A former alumnus of Punjabi University, currently working with Media Lab’s Fluid Interfaces Group of the Massachusetts Institute of Technology (MIT) in the USA, scientist Harpreet Sareen has developed the ‘cyborg botany’ technology. This technology can aid in turning plants into security devices!
Harpreet, who finished his MSc from MIT Cambridge, is working as an assistant professor at the Parsons School of Design’s Art, Media and Technology school. He and his fellow associate Pattie Maes have come up with the idea to utilise the natural abilities of plants for sensory detection.
They have incorporated sensors that are connected to plants. These sensors have the capability to detect human or animal presence, and when they do, they sound an alert. By the help of these alerts, the military spaces can be more careful and vigilant about any prospective threats.
Harpreet spoke to TOI, a news channel in India, from the USA and said that plants are self-repairing and self-regenerating organisms that are available readily. With the help of Cyborg Botany, Harpreet and his associate Pattie Maes envision a convergent design world in which they can use these natural capabilities for a new bio-interaction design. Until now, both of them have been working on two projects – Phytoactuators, that act as outputs, and Planta Digitalis, that act as inputs. Both of these work in relation to human interaction.
Phytoactuators and Planta Digitalis
Image Source: i.ytimg.com
Phytoactuator is a plant-based mechanism that works perfectly for detection of any presence around the plant. It has a mechanism that triggers a Venus flytrap to react. When the Phytoactuator is attached with electrodes through the plant, it allows the reception of signals and by the help of an accompanying app, users can control when the mouth of a flytrap can shut.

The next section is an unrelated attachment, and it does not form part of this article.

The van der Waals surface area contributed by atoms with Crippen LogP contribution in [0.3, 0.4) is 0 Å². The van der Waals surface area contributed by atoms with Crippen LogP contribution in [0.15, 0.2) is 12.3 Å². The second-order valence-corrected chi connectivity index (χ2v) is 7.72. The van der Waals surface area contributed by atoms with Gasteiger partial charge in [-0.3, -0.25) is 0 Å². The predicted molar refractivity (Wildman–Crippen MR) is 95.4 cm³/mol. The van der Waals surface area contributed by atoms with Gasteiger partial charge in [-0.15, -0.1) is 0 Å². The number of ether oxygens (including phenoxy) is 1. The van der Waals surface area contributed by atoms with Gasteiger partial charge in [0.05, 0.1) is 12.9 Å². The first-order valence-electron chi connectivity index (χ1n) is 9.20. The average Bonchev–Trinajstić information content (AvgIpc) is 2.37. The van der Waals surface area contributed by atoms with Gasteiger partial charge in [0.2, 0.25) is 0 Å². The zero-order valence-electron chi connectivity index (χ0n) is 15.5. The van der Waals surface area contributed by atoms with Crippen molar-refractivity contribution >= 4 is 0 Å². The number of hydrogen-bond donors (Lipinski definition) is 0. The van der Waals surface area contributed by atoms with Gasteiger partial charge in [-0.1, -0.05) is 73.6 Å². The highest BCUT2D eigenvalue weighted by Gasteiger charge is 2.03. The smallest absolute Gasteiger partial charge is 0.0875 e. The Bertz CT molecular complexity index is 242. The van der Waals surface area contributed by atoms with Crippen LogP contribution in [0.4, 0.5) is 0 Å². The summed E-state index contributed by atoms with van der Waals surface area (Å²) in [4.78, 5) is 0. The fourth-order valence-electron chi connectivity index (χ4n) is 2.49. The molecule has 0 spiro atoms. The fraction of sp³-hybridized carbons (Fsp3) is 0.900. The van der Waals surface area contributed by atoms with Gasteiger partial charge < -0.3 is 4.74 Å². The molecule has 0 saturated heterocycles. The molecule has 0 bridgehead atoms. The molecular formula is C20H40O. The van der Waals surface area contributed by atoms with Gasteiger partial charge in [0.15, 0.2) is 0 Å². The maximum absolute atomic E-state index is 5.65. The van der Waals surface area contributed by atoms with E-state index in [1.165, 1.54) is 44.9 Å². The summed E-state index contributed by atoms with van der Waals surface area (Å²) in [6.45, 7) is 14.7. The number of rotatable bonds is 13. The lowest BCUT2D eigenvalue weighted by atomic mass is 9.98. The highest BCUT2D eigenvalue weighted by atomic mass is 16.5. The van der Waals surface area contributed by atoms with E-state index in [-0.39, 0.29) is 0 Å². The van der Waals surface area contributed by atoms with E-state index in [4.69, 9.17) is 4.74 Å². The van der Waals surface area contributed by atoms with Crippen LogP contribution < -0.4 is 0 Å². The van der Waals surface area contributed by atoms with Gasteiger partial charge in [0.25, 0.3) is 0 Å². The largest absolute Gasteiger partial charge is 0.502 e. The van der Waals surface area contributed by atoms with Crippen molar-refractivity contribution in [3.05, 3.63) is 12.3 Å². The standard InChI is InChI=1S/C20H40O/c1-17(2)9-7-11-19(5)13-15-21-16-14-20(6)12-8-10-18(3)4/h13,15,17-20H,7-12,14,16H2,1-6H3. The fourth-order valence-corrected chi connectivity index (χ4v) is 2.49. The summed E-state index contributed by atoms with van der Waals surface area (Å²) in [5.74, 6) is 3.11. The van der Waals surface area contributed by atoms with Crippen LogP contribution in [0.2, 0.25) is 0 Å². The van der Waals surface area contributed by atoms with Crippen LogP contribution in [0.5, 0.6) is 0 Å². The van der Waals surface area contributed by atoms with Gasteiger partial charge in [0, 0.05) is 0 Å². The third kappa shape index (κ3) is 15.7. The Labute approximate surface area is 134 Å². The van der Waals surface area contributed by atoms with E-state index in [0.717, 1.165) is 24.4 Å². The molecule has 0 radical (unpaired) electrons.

The Planta Digitalis operates on the principle that plants can take in information about the world around them. Using this knowledge, researchers worked on a conductive wire that is placed inside the plant with the help of water-soluble polymer ProDOT. This water-soluble polymer helps the wire stay intact and aids in the reception of signals. The starting point for this new cyber plant begins with this conductive wire, allowing other instruments to connect to it like the sensors of an antenna.
Much prior to this, Harpreet had used light sensing capacities of plants and developed plant-robot hybrid that is named Elowan. This robotic mechanism drew the plant towards light when it is placed on wheels.
In the international conference on human factors in computing systems that was recently held in Glasgow, they showcased their research. They effectively demonstrated how plants have the capability to detect the movement of animals and humans by sending an alert to the phone. This finding will primarily benefit the military in ways unimaginable, helping them keep a track of movements all around.
The team is also working to establish a way to convert the signals by Planta Digitalis into a language. The researchers believe that technology can merge plants and artificial electronics that in turn helps to create new interfaces. These interfaces can act as an aid to plants and can be used to send notifications.
Isn’t this a wonderful invention?
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